I think that if I had been counseling only sex abuse cases, or if I had pressed my clients further when they denied being sexually abused, or if I had used "symptom lists" on clients, I probably would never had gone to that FMSF meeting. I think that there is a point of no return with repressed memory therapy, where admitting what you have done to clients would be too terrible to ever face. Fortunately, I had not yet reached that point. Still, I left that meeting with a tremendous discomfort, realizing that I had clients who had cut off all relationship with parents who would have looked exactly like these people and would be in as much shock and disbelief. I felt like the sorcerer's apprentice.

After that FMSF meeting, I would frequently wake up in the middle of the night in terror and anguish, thinking about clients who fit the pattern for False Memory Syndrome. Sometimes I worried about being sued. A number of the parents I had met were eager to sue their child's therapist. Most of the time, though, I just thought about those mothers and fathers who wanted their children back. Most of them hadn't talked to their children in at least two years, often longer.

There was one client who kept coming to mind. She had occasionally voiced doubts about her memories-they had always been very vague, and I had secretly wondered if she hadn't jumped to a false conclusion when she accused her Dad. The next time she came in, I asked if she would like me to attempt mediation with her father, and she was open to the idea. He must have been stunned when I identified myself as his daughter's therapist. He told me that he was so hurt that he never wanted to speak to her again. But he also told me, "You know, my daughter really was sexually abused by a babysitter when she was five," which coincided with the age she had memories of being abused. I told him a little bit about FMS and that his daughter had not maliciously accused him. I gently pressed the issue and found that he really did want to reunite with his daughter. Finally, after a good deal of trepidation, she called him. Now they are on the path to making peace with one another.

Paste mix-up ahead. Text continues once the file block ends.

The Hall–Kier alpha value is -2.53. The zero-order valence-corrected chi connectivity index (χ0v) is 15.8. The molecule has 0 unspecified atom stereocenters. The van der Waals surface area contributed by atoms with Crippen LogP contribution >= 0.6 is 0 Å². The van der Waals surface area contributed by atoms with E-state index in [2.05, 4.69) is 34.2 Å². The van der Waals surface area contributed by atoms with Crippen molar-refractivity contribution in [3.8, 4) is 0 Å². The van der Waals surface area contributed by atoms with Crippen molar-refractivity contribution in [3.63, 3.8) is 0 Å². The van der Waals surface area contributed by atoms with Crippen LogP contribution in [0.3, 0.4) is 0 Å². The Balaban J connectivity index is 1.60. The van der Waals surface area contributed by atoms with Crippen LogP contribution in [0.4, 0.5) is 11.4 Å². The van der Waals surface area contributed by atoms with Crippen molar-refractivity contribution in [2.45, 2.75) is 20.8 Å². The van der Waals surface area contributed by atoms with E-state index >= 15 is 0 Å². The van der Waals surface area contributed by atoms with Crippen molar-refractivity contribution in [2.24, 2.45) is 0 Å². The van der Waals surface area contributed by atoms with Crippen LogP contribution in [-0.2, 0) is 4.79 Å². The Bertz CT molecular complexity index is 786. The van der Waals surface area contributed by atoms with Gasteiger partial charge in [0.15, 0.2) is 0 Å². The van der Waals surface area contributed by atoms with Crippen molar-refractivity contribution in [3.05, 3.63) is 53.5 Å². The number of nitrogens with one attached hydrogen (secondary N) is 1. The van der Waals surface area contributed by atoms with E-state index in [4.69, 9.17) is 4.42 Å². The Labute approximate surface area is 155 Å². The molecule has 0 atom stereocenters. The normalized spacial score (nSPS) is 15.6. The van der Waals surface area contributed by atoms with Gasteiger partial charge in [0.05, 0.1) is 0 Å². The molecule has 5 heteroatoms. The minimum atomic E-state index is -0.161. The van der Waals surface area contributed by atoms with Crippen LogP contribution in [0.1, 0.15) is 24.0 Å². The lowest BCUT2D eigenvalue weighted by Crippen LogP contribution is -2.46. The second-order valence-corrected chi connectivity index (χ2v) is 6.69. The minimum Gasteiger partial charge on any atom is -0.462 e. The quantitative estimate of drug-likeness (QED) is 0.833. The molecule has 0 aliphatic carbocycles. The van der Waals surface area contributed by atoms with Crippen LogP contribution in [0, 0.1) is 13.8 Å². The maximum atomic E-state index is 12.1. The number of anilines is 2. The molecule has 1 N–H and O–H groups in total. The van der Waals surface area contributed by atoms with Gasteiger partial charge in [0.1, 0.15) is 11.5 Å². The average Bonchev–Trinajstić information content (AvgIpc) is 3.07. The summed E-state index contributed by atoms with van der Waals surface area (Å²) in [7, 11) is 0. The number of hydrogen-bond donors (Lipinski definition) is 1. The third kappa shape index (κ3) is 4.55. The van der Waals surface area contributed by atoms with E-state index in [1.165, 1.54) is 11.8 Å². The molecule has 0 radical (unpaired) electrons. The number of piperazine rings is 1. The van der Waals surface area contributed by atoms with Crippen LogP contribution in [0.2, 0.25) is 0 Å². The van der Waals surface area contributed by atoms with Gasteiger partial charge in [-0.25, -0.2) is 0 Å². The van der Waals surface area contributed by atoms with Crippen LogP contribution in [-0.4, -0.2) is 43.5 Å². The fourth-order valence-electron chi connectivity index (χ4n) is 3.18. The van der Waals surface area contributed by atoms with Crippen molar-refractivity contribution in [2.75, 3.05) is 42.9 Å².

Since then, I have been going back to former clients, one by one, trying to undo the damage. I will meet with them and ask them to read over some FMSF material. "Even if it turns out that your repressed memories are true," I say, "you should know that information questioning them is out there. I want you to read it, and then we'll talk." Some clients, like the woman who thought her grandfather had abused her in the crib, have retracted with evident relief. Others have re-established some sort of relationship with their parents, but they haven't taken back the allegations. One just shrugged and told me, "I guess we'll never know whether these memories are true or false." That attitude really disturbs me. And Sally won't hear what I have to say yet, but some day, I hope she will retract.

I have also changed the way I practice sex abuse therapy. I only work with clients who have long-standing memories. Now I never ask if a client has been sexually abused. I leave it up to clients to present their own issues. And I no longer refer anyone to experts on Satanic Ritual Abuse, since there are no real experts. There may really be groups of people dabbling in ritual abuse, but I do not believe in multi-generational everyone-in-town-is-involved SRA cults. The FBI and police forces around the country have found no evidence to support their existence.